Today was an exciting day in the Taller de Ingles y Literatura for two reasons:
1) The students were able to really loosen up while they learned the vocabulary of quite a long list of animals. We ran, pounced, jumped, slithered, swam, and crawled around the room as monkeys, snakes, bulls, whales, penguins, wolves, and even rhinoceros. For the most part the rooms are sound proof, so the other classes were spared the multitude of noises made to howl at the moon, sing like a whale, growl like a dog, and OooOOooo like a monkey.
2) We did are first activity with acting and many of the students loved it. The scene was at a police station with an investigator and a thief. The thief had to explain to the police officer why they had a certain animal in their bag. Though a bit ridiculous considering that the bag is about a 1'6'' x 1' and the thief had stolen a monkey, then an elephant, then a cat, the students had some creative and real answers. They were extremely adept at thinking on their feet.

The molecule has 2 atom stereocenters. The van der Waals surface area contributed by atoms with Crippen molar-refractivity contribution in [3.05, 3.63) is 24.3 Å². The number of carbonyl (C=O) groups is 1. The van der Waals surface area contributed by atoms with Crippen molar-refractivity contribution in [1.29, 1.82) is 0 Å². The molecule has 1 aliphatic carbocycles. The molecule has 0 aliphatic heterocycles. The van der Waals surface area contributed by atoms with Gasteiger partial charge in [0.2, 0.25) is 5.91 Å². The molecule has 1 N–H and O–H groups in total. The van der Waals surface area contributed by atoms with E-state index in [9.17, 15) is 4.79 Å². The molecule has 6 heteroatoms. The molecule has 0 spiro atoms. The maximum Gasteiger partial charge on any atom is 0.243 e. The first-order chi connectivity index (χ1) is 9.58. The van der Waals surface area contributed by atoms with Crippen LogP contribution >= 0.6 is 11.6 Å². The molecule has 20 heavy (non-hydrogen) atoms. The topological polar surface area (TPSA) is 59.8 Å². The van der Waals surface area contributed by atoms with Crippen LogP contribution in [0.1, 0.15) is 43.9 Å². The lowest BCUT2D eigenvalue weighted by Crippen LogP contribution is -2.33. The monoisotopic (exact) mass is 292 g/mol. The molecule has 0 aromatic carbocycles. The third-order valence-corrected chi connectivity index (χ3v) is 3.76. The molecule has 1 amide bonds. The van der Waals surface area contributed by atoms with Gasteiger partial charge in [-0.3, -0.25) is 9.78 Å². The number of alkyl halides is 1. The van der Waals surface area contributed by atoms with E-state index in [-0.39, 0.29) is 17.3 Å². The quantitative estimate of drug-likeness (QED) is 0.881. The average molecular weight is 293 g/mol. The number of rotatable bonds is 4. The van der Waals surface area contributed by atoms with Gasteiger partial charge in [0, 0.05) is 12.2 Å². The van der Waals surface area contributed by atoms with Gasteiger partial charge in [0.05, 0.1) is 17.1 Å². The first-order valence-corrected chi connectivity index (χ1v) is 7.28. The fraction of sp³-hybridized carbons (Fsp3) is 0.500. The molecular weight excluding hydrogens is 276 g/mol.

I interviewed Andrés to see what his thoughts were on the
crime and to make sure that he wasn't an accomplice.
Those in the audience watched excitedly, often times
participating in what was happening in the scene.
Juan Carlos had to explain how he fit a full-grown
elephant in the small bag. Although the assumption was
magic, the truth was much graver as he admitted to chopping
it apart in order to fit it.
monkey thief but with good intentions. He asserted that he
had to steal the monkey in order to feed his children.
Eventually, the students began to play every part including
a recorder of the investigation to be later used in court.
She gave up to 50 years in jail for the robbery.
Nothing that I asked him seemed to phase him despite
the steep charges against him, including stealing a shark
that they had learned earlier. I can't say that I am a huge fan
of zoos because the animals always look so depressed, but this
was an excellent activity to reinforce the vocab.